This application is a continuation of U.S. application Ser. No. 15/635,830, filed Jun. 28, 2017, titled “Method and System for Synchronization of Sensing Operations Performed by a Plurality of Devices,” which is incorporated by reference herein in its entirety for all purposes.
The subject matter disclosed herein relates generally to mobile device positioning systems and methods.
Mobile positioning technologies enable a mobile device to approximate its real world location. A mobile device, such as a mobile telephone, can utilizes one or more positioning techniques, such as global navigation satellite system (GNSS) positioning, wireless network based positioning (e.g., positioning based on wireless network access points (APs), based on cellular network transmitters, etc.), as well as other positioning techniques. Mobile devices are becoming more sophisticated by including multiple different types of sensors (e.g., GNSS sensors, Bluetooth sensors, barometers, light sensors, imaging sensors, etc.). Some positioning techniques enable the mobile device to use additional sensor readings collected by the device to enhance and/or replace the positioning techniques noted above.
Furthermore, the internet of things (IOT) continues to expand enabling a user to communicatively connect one or more devices to a central device. For example, a central device may establish a personal area network with a plurality of different devices including, for example, a smart watch, a fitness tracker, smart glasses, etc. Each of these devices may include their own sensor(s) for performing operations at the connected devices. For example, a fitness tracker may utilize an accelerometer to count steps, smart glasses may use an image sensor to capture images, a smart watch may capture access point signals to perform navigation, etc. Typically, the central device and the connected devices operate independently of each other when performing their respective tasks.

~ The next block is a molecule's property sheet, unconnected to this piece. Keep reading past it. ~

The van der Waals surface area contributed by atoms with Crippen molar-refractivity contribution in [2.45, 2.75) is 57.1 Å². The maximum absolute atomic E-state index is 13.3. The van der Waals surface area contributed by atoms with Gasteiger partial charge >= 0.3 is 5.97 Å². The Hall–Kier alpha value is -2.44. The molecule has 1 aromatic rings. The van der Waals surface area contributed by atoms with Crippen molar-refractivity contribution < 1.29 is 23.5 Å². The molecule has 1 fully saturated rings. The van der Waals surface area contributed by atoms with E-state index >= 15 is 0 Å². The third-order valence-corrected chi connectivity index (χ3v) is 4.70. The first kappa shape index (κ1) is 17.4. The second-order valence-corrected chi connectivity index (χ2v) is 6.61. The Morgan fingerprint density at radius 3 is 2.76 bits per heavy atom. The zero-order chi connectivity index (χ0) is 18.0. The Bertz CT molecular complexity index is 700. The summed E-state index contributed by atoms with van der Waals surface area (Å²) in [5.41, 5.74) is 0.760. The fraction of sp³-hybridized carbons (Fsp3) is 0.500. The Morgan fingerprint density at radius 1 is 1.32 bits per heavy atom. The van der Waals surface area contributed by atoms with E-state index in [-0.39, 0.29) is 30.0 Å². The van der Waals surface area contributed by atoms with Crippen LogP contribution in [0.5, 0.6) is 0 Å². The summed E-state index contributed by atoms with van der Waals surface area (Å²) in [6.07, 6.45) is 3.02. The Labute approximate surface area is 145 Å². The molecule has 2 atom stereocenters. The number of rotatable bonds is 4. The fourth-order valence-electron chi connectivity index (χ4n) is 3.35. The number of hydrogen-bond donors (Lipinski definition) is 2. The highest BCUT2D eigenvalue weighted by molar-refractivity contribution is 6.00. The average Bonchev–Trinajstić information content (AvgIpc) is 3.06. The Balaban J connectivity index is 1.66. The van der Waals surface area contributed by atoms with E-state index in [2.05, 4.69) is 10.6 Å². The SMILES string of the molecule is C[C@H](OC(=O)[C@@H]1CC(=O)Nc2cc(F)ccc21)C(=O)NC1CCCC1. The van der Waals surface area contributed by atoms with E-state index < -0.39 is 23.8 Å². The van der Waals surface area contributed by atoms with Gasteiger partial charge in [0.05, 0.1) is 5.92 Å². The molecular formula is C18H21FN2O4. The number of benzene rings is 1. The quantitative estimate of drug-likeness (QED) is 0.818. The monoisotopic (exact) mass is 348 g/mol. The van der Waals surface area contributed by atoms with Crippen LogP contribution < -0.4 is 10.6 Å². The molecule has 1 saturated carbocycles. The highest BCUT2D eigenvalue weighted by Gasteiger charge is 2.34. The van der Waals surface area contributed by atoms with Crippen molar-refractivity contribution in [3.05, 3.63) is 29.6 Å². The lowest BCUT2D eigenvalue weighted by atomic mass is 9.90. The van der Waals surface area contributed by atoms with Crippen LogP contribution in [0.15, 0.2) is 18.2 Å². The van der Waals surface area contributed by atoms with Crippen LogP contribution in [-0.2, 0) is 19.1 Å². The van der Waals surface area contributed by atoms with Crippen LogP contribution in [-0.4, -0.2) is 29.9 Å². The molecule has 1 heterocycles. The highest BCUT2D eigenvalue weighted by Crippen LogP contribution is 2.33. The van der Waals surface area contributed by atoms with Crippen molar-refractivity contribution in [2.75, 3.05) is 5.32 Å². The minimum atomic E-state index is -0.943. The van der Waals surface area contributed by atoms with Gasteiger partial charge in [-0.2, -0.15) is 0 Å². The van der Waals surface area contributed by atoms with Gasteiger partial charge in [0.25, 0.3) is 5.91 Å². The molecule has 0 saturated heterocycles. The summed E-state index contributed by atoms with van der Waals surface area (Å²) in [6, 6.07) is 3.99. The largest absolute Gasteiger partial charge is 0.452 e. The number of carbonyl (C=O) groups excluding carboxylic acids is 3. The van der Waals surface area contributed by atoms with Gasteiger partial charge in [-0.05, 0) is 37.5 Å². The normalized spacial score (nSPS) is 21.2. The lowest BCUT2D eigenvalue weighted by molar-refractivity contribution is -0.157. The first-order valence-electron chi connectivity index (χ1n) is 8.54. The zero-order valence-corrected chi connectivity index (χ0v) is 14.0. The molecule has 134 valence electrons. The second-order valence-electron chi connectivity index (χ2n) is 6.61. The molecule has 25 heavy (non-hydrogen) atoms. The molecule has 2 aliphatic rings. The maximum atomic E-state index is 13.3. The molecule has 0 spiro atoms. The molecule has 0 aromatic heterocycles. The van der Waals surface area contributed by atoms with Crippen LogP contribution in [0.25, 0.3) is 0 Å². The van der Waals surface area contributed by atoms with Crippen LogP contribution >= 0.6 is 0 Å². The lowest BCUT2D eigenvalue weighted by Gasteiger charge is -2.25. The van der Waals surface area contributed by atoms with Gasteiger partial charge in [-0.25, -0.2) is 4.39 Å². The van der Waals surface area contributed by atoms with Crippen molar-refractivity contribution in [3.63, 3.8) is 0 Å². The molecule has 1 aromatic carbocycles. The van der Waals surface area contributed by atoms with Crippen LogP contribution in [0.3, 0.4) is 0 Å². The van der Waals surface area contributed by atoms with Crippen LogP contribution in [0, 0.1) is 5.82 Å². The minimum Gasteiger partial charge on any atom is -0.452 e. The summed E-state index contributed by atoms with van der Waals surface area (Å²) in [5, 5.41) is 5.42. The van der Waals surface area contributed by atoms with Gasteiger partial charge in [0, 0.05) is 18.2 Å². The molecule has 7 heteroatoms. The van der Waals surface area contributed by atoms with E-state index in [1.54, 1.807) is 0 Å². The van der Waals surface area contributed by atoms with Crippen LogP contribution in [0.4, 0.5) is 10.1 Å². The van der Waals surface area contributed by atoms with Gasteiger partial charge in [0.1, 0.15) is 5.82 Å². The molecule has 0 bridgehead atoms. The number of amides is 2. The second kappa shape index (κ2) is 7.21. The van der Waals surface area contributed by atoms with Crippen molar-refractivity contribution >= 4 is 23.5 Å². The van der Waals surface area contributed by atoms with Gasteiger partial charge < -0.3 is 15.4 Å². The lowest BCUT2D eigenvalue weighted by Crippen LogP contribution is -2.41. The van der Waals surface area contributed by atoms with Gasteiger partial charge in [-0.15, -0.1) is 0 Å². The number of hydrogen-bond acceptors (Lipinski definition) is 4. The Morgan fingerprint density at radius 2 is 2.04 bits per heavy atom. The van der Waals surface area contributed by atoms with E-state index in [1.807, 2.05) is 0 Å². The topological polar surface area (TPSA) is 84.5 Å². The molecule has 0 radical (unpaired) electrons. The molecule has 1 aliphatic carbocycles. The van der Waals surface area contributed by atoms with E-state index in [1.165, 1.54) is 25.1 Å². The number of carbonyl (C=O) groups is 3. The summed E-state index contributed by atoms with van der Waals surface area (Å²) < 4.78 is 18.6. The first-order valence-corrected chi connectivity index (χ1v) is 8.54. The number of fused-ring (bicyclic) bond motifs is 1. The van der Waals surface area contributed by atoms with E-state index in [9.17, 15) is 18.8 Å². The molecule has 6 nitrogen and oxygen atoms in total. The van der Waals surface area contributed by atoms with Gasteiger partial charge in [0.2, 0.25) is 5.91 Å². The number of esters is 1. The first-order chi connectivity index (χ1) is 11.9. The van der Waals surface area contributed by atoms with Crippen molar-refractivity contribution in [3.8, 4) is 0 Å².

Methods and systems for a central device to manage synchronization of sensing of a plurality of connected devices are described. In one embodiment, the central device is mobile device, such as a mobile telephone, tablet computer, laptop computer, etc. Furthermore, the connected devices are also mobile devices periodically or continuously communicably coupled with the central device that can include one or more fitness trackers, smart watches, smart glasses, smart garments, medical devices, gaming devices, other wearable devices, etc. In embodiments, the central device may also be one of the connected devices with sufficient computing, memory, battery, and network resources to perform the processes discussed herein.